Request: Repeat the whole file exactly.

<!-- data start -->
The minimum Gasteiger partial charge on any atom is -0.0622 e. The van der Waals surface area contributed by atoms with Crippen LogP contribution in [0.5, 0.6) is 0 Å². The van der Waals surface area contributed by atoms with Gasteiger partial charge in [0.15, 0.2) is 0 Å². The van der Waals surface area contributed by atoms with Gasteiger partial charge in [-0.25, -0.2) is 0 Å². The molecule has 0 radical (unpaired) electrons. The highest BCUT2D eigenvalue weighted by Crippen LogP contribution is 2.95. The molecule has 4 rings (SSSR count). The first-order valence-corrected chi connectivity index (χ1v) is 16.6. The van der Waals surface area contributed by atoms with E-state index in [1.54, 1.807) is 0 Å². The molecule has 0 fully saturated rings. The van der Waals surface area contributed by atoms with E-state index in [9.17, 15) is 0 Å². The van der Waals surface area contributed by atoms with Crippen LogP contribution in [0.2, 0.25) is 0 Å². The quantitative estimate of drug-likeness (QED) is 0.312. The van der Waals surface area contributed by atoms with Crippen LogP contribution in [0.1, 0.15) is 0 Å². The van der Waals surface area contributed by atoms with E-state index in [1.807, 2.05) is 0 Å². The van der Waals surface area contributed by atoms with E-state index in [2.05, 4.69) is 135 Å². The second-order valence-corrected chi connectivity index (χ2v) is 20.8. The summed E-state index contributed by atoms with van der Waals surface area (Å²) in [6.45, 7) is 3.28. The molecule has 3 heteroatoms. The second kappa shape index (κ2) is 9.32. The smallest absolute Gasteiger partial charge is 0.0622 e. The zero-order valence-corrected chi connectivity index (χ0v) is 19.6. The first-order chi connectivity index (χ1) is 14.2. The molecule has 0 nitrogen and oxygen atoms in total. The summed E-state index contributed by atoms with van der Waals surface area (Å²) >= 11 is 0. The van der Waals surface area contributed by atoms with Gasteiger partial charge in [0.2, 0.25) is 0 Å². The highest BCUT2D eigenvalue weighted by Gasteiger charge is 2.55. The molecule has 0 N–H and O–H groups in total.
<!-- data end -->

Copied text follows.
The minimum Gasteiger partial charge on any atom is -0.0622 e. The van der Waals surface area contributed by atoms with Crippen LogP contribution in [0.5, 0.6) is 0 Å². The van der Waals surface area contributed by atoms with Gasteiger partial charge in [0.15, 0.2) is 0 Å². The van der Waals surface area contributed by atoms with Gasteiger partial charge in [-0.25, -0.2) is 0 Å². The molecule has 0 radical (unpaired) electrons. The highest BCUT2D eigenvalue weighted by Crippen LogP contribution is 2.95. The molecule has 4 rings (SSSR count). The first-order valence-corrected chi connectivity index (χ1v) is 16.6. The van der Waals surface area contributed by atoms with E-state index in [1.54, 1.807) is 0 Å². The molecule has 0 fully saturated rings. The van der Waals surface area contributed by atoms with E-state index in [9.17, 15) is 0 Å². The van der Waals surface area contributed by atoms with Crippen LogP contribution in [0.2, 0.25) is 0 Å². The quantitative estimate of drug-likeness (QED) is 0.312. The van der Waals surface area contributed by atoms with Crippen LogP contribution in [0.1, 0.15) is 0 Å². The van der Waals surface area contributed by atoms with E-state index in [1.807, 2.05) is 0 Å². The van der Waals surface area contributed by atoms with E-state index in [2.05, 4.69) is 135 Å². The second-order valence-corrected chi connectivity index (χ2v) is 20.8. The summed E-state index contributed by atoms with van der Waals surface area (Å²) in [6.45, 7) is 3.28. The molecule has 3 heteroatoms. The second kappa shape index (κ2) is 9.32. The smallest absolute Gasteiger partial charge is 0.0622 e. The zero-order valence-corrected chi connectivity index (χ0v) is 19.6. The first-order chi connectivity index (χ1) is 14.2. The molecule has 0 nitrogen and oxygen atoms in total. The summed E-state index contributed by atoms with van der Waals surface area (Å²) >= 11 is 0. The van der Waals surface area contributed by atoms with Gasteiger partial charge in [0.2, 0.25) is 0 Å². The highest BCUT2D eigenvalue weighted by Gasteiger charge is 2.55. The molecule has 0 N–H and O–H groups in total.